SAP Concur travel and expense data gathered between January 2017 and December 2017 there’s an increasing trend to break out of the confines of a typical business trip. In fact, “bleisure” trips, as we’ve come to know them, where a traveller combines business travel and leisure travel into one trip, increased by 20% from 2016 to 2017. And during this time, more than 2.2 million bleisure trips were taken by business travellers around the globe, making up 10% of total business trips.
It’s not just a millennial thing – all generations are picking up on the trend across the globe
On average, millennials make up the largest share of bleisure travellers in the world, accounting for 38% of all bleisure trips in the Americas region in 2017, however Generation X (31%) and baby boomers (31%) are not far behind! This trend holds true across the globe with millennials, Generation X and Y and baby boomers extending a similar number of trips to include a Saturday night stay. Generation Z is not yet showing up in any significant way when it comes to business travel.
Bleisure travel is growing around the world
From 2016 to 2017, the number of bleisure trips taken increased in all regions worldwide, with a 46% jump in EMEA, 45% in APAC and 19% in the Americas.
Where exactly are these bleisure travellers going? In the Americas the top destinations are NYC, Chicago, and Los Angeles; in EMEA, Tel Aviv, London, and Paris; and in APAC, Tokyo, Singapore, and Shanghai.
Cost and length of bleisure trips follow distinct trends globally, but can vary by industry
Globally, September and October are the peak months for bleisure, with 15% and 18% more bleisure trips than the average, respectively. So, which industries are bleisuring the most and for how long?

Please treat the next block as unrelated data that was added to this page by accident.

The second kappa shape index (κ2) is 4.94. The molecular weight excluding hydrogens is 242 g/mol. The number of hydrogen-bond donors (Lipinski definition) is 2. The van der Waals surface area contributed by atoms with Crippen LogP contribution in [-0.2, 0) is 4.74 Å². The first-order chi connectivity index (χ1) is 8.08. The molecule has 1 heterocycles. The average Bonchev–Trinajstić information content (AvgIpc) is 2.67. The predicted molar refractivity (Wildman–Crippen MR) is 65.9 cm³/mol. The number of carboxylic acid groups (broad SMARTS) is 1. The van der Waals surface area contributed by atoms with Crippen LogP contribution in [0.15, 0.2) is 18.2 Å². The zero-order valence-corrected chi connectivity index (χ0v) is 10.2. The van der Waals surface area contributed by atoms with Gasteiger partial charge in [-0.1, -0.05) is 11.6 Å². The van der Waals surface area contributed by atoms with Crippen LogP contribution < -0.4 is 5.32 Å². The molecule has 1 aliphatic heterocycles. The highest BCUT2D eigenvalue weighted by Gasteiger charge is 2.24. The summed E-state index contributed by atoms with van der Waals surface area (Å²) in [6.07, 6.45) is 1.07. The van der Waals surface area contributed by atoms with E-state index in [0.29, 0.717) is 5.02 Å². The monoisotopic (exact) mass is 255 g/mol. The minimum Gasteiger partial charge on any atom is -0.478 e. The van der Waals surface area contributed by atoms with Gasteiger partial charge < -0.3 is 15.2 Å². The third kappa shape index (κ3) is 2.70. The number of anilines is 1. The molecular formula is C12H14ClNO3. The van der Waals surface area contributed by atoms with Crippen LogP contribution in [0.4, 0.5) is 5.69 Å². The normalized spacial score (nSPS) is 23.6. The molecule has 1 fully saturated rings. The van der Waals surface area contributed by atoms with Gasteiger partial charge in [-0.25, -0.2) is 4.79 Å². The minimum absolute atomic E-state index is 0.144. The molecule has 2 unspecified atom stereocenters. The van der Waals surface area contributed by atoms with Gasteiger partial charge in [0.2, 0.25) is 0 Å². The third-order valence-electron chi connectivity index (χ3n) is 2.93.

- Manufacturing, tech, and financial services are the top three industries for bleisure trips, accounting for 40% of all bleisure trips in 2017.
- On average, the length of a bleisure trip is extended roughly two days longer than non-bleisure trips, unless you’re a government contractor, in which case that average extension length is one day longer than travellers from other industries.
What do travel managers need to consider?
Are you covered? Is blended travel already included in your policy, and is there broader employee awareness of the policy? Make plans to communicate the details sooner than later, since it’s likely travellers are already blending their business and leisure trips without direct knowledge of the policy terms.
Do you know where your employees are? Clear traveller safety and duty of care policies become increasingly important during bleisure trips, so determine and clearly define what portion of employee trips will be covered by the company’s travel insurance.
Who picks up the tab? Who pays for what – and how? It’s common for companies to cover all costs for the days their travellers are there for business as well as the round-trip flight, while the employee foots the bill for anything associated with their personal time off. Expense reporting can get tricky, though, if you don’t define when business ends and leisure begins and establish clear processes to separate the two.
Who books what? Decide whether employees will be allowed to book bleisure trips through your company’s OBT.
To read more visit, SAP Concur’s blog post: Do You Bleisure? The Word We Love to Hate is Gaining Popularity Across the Globe